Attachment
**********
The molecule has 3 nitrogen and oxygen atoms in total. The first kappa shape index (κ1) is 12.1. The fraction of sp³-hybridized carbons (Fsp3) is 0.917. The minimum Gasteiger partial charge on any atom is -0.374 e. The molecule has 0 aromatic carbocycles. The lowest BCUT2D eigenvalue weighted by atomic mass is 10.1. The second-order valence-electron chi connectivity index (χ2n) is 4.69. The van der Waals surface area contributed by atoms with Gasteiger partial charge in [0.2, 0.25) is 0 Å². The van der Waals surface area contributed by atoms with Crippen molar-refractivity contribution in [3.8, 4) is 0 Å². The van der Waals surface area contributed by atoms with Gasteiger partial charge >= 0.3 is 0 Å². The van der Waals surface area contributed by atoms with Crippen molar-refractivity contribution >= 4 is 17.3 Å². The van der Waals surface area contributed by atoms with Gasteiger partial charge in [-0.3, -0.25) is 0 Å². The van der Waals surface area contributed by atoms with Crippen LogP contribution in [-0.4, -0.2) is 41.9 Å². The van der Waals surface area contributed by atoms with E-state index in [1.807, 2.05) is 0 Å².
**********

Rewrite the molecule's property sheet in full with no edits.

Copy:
The molecule has 3 nitrogen and oxygen atoms in total. The first kappa shape index (κ1) is 12.1. The fraction of sp³-hybridized carbons (Fsp3) is 0.917. The minimum Gasteiger partial charge on any atom is -0.374 e. The molecule has 0 aromatic carbocycles. The lowest BCUT2D eigenvalue weighted by atomic mass is 10.1. The second-order valence-electron chi connectivity index (χ2n) is 4.69. The van der Waals surface area contributed by atoms with Gasteiger partial charge in [0.2, 0.25) is 0 Å². The van der Waals surface area contributed by atoms with Crippen molar-refractivity contribution in [3.8, 4) is 0 Å². The van der Waals surface area contributed by atoms with Gasteiger partial charge >= 0.3 is 0 Å². The van der Waals surface area contributed by atoms with Crippen molar-refractivity contribution >= 4 is 17.3 Å². The van der Waals surface area contributed by atoms with Gasteiger partial charge in [-0.3, -0.25) is 0 Å². The van der Waals surface area contributed by atoms with Crippen LogP contribution in [-0.4, -0.2) is 41.9 Å². The van der Waals surface area contributed by atoms with E-state index in [1.807, 2.05) is 0 Å².